Region Number of Tournaments Median Starting Stack10,000 or less10,001 to 15,00015,001 to 20,000More than 20,000
New England2830,0000%0%32%68%
Michigan-New York-Ohio12625,0009%11%25%56%
Midwest Central6915,0001%44%44%10%
South Central6412,00041%32%17%10%
West Coast20613,00043%31%15%12%

Again, starting chip stacks are not the most important feature of a tournament structure. However, all else equal, if you start with 30,000 instead of 10,000 chips you’ll generally have the ability to play deep stack poker for several early rounds.

Horseshoe Baltimore poker room

Regional Differences in Poker Tournaments: Structures or S Point Calculations

In our previous article, we explained S-Points (structure points) in greater depth and you can also read the creator’s explanation and use his calculator. In short, S-Points are a calculation that helps you determine how much “quality” play a tournament provides. They take into account starting stacks, length of blind levels, and how quickly the levels go up. If you are playing in an early afternoon tournament with 10 or less S-Points, feel free to make dinner plans. That bingo tournament will be done in about 3 hours at best, and you’ll be in shove or fold mode within about 90 minutes. Alternately, if you’re playing in a tournament with 50 S-points you can be more patient, but be prepared for a late bedtime if you run deep.

As you would hope, the higher buy-in tournaments in New England and the Mid-Atlantic translate to a lot more well-structured, longer tournaments. Florida tournaments have structures similar to the Mid-Atlantic, with most of its tournaments over 20 S-points. Florida tournaments are thus often six or more hours in length. Conversely, in the middle of the country, you will find mostly quick hitters with very few long affairs.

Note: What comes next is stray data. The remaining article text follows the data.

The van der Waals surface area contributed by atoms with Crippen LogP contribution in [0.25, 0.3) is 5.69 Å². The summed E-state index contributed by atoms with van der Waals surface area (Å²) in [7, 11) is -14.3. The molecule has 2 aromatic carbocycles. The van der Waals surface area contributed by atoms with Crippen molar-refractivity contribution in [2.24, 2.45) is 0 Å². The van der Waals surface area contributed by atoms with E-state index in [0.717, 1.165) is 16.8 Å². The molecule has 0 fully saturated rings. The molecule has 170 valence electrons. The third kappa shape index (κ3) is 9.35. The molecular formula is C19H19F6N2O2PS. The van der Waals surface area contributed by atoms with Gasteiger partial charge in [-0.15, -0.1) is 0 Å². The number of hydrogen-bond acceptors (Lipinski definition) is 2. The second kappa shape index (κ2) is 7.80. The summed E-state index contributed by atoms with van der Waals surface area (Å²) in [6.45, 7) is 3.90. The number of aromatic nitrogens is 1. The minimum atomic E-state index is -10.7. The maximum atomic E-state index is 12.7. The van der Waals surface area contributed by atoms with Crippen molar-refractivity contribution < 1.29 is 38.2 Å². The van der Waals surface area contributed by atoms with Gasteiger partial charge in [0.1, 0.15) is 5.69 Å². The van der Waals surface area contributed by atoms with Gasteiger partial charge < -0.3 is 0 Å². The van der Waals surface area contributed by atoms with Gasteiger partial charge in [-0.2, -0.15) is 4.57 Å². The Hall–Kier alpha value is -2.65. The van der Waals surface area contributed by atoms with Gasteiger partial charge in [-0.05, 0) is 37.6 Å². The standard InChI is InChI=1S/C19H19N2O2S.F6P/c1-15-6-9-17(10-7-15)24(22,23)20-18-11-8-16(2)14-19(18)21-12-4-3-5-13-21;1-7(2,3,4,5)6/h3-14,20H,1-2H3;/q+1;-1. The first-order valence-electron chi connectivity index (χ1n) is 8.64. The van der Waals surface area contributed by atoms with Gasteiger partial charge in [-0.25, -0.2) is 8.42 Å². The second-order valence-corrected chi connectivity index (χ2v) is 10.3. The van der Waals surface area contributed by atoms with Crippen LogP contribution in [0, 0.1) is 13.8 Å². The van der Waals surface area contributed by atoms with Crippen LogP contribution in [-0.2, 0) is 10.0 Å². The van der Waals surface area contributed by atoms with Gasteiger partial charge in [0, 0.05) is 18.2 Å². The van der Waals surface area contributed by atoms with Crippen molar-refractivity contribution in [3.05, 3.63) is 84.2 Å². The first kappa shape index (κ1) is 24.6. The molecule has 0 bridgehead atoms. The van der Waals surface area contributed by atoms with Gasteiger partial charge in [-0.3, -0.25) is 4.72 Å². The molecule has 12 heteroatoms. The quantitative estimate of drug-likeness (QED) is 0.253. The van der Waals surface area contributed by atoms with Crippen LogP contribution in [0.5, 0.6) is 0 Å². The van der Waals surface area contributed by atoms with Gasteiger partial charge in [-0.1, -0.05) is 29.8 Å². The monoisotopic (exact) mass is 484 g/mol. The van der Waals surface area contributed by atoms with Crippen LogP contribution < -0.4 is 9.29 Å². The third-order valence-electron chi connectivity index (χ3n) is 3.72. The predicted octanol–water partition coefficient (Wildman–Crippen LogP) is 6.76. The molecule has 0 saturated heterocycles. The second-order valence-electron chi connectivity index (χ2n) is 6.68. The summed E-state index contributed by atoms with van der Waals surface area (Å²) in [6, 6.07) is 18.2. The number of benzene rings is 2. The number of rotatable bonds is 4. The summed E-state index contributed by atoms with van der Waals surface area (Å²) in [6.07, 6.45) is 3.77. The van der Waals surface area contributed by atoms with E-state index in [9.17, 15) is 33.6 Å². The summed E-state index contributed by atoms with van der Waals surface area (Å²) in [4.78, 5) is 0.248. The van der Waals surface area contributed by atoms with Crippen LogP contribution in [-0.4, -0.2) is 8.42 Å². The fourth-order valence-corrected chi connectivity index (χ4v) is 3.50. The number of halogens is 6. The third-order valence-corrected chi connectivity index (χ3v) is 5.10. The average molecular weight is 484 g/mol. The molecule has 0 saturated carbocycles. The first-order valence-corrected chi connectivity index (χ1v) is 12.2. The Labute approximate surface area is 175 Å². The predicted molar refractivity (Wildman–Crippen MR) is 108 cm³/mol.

Nevada, mostly Las Vegas, offers the most interesting profile. There are a lot of fast-paced, luck-driven affairs at rooms like the Atlantis, Sahara, Horseshoe Las Vegas, and Caesar’s Palace. But there are also higher buy-in tournaments with good structures at rooms such as The Venetian, the Wynn, and Resorts World Las Vegas. Resorts World, in particular offers a nice value for $160 buy-in with 40 S-points.

Region Number of Tournaments Median S Points10 or under11 to 2021 to 3536 or more
New England14380%14%21%64%
Michigan-New York-OhioNot Enough Structure Sheets to SummarizeNANANANANA
Midwest Central38203%53%39%5%
South Central27200%52%44%4%
West Coast962011%39%48%2%

Average Poker Tournament Field Size

More good news for New England poker players paying those high buy-ins. The payouts in New England tournaments are often be big! Nearly half of New England tournaments get 100 or more players. And these numbers do not even count Encore Boston Harbor which just restarted a couple of weekly poker tournaments in late July 2023. New England does not offer many tournaments anymore, and those that exist are high priced affairs. But they offer good structures and attract big fields.

Region Number of Tournaments Median Number of Entries25 or under26 to 5051 to 100More than 100
New England14847%14%36%43%
Michigan-New York-Ohio504612%44%36%8%
Midwest Central44557%34%50%9%
South Central554413%53%29%5%
West Coast735623%37%29%11%

For most other regions, tournaments tend to be in the 40 to 60 player range. However, Texas, with its dozens of rooms and hundreds of weekly tournament options, gets spread more thinly. Although there are a smattering of large tournaments, most tend to garner under 50 players, with about half getting only 25 entries or less. Nevada (i.e. Las Vegas) continues to show wide diversity with a fair number of small, medium, and large tournaments.

Summary of Regional Differences in Poker Tournaments

As we’ve collected both cash and tournament metrics from across the country, it has become clear that there are significant regional disparities in how poker is played across the country. In the case of tournaments, New England and the Mid-Atlantic offer largely expensive, large, and long affairs. Conversely, in Texas, you’ll have lots of cheap options, mostly with small fields and fast structures.

Get to Vegas (and to some extent Florida) and the poker tournament world is your oyster – big and small, expensive and cheap, it’s all there. But you’ll need to do research to determine which tournaments meets your needs. As a reminder, you can find specific tournament details on our Poker Tournament Activity page. And if you’re more a cash player, check out our Cash Poker Activity page.

Each area of the United States puts its unique stamp on poker tournaments. This diversity is an exciting opportunity for the poker traveler as they journey through the country.

Like this post? Want to learn more about recreational poker opportunities in the US? Head on over to the sidebar and subscribe. We’ll let you know whenever a new Poker Pilgrims blog post goes live!